Tag Archives: Emergency department

Straight, No Chaser: Asthma Basics – (Part 2 of 2)

As we move into discussing asthma treatment, remember that asthmatics die at an alarming rate.  I mentioned yesterday (and it bears repeating) that death rates have increased over 50% in the last few decades.  If you’re an asthmatic, avoid taking care of yourself at your own peril.  Your next asthma attack could be your last.
The other thing to remember is that asthma is a reversible disease – until it’s not.  At some point (beginning somewhere around age 35 or so), the ongoing inflammation and damage to the lungs will create some irreversible changes, and then the situation’s completely different, possibly predisposing asthmatics to other conditions such as chronic bronchitis, COPD (chronic obstructive pulmonary disease) and lung cancer.  This simply reiterates the importance of identifying and removing those triggers.
Given that, let’s talk about asthma control as treatment.  Consider the following quick tips you might use to help you reduce or virtually eliminate asthma attacks:

asthmatriggers

  • Avoid cigarette smoke (including second hand smoke) like the plague!
  • Avoid long haired animals, especially cats.
  • Avoid shaggy carpets, window treatments or other household fixtures that retain dust.
  • If you’re spraying any kind of aerosol, if it’s allergy season, if you’re handling trash, or if you react to cold weather, wear a mask while you’re doing it.  It’s better to not look cool for a few moments than to have to look at an emergency room for a few hours or a hospital room for a few days.
  • Be careful to avoid colds and the flu.  Get that flu shot yearly.

If and when all of this fails, and you’re actually in the midst of an asthma attack, treatment options primarily center around two types of medications.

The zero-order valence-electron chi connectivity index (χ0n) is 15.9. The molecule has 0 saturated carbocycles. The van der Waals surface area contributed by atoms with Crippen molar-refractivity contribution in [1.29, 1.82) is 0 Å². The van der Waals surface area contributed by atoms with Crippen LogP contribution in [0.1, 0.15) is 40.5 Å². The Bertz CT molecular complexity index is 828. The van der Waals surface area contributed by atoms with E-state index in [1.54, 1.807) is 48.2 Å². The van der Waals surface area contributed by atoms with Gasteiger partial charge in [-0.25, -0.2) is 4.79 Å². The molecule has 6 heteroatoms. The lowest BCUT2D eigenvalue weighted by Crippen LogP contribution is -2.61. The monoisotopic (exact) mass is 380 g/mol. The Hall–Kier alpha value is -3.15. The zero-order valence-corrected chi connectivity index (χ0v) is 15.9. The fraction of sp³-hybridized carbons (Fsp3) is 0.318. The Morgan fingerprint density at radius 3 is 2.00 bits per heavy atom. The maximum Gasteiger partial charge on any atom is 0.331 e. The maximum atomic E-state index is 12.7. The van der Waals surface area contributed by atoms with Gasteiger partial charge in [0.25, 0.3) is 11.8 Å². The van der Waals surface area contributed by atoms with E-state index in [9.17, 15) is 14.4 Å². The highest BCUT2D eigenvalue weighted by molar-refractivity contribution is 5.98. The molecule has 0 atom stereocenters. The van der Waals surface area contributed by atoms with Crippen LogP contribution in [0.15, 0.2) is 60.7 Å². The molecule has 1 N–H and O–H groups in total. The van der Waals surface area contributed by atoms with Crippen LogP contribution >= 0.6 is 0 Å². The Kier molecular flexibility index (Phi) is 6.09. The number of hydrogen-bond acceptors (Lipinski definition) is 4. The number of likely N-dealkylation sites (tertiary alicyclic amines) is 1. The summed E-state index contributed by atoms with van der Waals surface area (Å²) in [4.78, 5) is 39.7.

AsthmaHispanic

  • Short (and quick) acting bronchodilators (e.g. albuterol, ventolin, proventil, xopenex, alupent, maxair) functionally serve as props (‘toothpicks’, no not real ones, and don’t try to use toothpicks at home) to keep the airways open against the onslaught of mucous buildup inside the lungs combined with other inflammatory changes trying to clog the airways.  These medications do not treat the underlying condition.  They only buy you time and attempt to keep the airways open for…
  • Steroids (e.g. prednisone, prelone, orapred, solumedrol, decadron – none of which are the muscle building kind) are the mainstay of acute asthma treatment, as they combat the inflammatory reaction and other changes that cause the asthma attack.  One can functionally think of steroids as a dump truck moving in to scoop the snot out of the airways.  The only issue with the steroids is they take 2-4 hours to start working, so you have to both get them on board as early as possible while continuing to use the bronchodilators to stem the tide until the steroids kick in.